Artist Bio – Vaughn Bodé

{mosimage}Born in 1941 in Utica, New York as WWII broke out, Vaughn Bodé had a traumatic childhood. He first created a stir with his art in several college newspapers at Syracuse University. Professional and hardworking, Bodé blazed through the world of comics in less than a decade. His cartooning career took off in the late ’60s, as he art-directed, created animated commercials, made comic books, won a Hugo Award, and contributed to magazines such as EVO, The East Village Other, National Lampoon, Creepy, and Eerie. His series Deadbone (or Deadbone Erotica) ran in the men’s magazine Cavalier for over 200…

Artist Bio – Ted Stearn

{product_snapshot:id=568,true,false,false,left}Ted Stearn was born in Massachussets in 1961 as a small baby, but soon grew up to be a very short child. He loved to draw, so when he grew a little more he decided that he wanted to be an artist. In 1979 he went to Rhode Island School of Design and majored in painting. His senior year he spent in Rome, Italy, where he was blown away by seeing the real thing, instead of all those fuzzy slides in art history class. He was also blown away by the fact that he was losing his hair already. After…

Beasts!

{product_snapshot:id=1515,true,false,false,left}Beasts! is a classic mythological menagerie, comprised only of creatures that were thought at one time to actually exist, depicted by about a hundred of the most acclaimed artists and cartoonists coming from the most avant-garde ambits of the art world. The Beasts project has fired the imaginations of luminaries such as Craig Thompson, Souther Salazar, Jeff Soto, Glenn Barr, Dave Cooper, Tim Biskup, Seonna Hong, Jeremy Fish and Jay Ryan, who present never-before-seen art completely original to this book, superbly laid out in breathtaking, full-color two-page spreads. Beasts! collects many of the best visual artists from the worlds of…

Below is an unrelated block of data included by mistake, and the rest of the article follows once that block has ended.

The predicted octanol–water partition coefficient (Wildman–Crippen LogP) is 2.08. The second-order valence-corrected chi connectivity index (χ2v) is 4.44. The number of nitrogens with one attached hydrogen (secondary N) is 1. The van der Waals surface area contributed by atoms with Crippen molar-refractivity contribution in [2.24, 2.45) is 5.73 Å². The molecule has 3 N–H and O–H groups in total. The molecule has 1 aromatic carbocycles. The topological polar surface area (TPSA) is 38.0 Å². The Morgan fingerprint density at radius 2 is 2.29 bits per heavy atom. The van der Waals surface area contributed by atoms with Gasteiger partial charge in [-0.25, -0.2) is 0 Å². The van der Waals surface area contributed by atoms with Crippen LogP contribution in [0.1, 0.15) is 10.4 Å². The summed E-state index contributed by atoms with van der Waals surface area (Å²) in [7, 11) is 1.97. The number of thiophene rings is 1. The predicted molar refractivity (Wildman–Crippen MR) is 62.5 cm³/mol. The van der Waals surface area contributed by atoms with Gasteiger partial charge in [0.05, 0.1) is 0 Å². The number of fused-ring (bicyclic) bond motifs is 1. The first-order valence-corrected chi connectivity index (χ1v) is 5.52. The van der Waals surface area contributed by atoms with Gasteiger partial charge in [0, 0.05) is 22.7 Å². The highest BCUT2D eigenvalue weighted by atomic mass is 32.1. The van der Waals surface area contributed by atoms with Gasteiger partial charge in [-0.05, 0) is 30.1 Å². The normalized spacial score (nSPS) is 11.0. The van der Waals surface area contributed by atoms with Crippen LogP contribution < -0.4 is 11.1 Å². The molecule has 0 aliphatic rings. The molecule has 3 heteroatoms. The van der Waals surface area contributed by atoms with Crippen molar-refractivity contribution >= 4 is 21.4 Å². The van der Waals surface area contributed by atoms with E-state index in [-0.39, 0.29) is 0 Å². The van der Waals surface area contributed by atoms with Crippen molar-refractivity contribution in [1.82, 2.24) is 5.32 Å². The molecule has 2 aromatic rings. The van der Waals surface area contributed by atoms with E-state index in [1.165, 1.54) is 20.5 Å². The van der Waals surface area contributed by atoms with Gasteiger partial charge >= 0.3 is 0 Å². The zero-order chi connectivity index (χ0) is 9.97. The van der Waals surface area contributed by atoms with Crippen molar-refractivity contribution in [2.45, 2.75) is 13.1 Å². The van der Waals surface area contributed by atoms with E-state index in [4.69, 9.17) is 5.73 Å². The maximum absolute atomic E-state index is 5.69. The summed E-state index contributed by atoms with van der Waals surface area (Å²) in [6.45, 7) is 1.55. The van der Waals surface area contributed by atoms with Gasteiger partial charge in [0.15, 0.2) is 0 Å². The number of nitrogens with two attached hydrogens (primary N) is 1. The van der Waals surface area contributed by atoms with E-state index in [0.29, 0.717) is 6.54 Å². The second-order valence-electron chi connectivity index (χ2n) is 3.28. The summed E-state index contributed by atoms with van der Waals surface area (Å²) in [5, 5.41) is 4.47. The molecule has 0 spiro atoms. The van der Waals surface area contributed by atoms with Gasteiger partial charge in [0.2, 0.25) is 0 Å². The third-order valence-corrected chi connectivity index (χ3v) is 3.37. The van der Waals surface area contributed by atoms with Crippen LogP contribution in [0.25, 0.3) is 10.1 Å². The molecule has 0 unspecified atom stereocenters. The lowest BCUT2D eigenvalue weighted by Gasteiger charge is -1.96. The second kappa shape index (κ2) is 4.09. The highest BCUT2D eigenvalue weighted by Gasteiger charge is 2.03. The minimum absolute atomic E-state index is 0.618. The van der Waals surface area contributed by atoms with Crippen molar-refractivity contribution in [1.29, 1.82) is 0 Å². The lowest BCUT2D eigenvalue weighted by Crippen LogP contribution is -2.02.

Interview – Jim Woodring (1993)

Originally published in The Comics Journal #164, November 1993 {mosimage}I was first introduced to Jim Woodring by Gil Kane in 1986. At the time, Jim was a storyboard artist at the animation studio Ruby-Spears, where he worked with Gil. Gil, who can be a relentless proponent of discoveries, insisted that I meet Jim, whom he told me was a great artist as well as a great human being. Against my own better judgment — why would a great artist, much less a great human being, work for a second-rate animation studio, I wondered — I got together with Jim and…

Interview – Peter Bagge (1993)

Originally published in The Comics Journal #159, 1993 {mosimage}Two days after his 35th birthday, Carole Sobocinski interviewed Peter Bagge. SOBOCINSKI: So the age of 35 is generally considered to be a midpoint in life where we reach a lot of crucial decisions about who we are and where we’re going. With that in mind, have you noticed any changes in terms of your outlook in life, your approach to life? Are you satisfied with where you are, where you’re going? BAGGE: Yes, to the latter. As far as changing outlooks on life in general, it seems to me that as…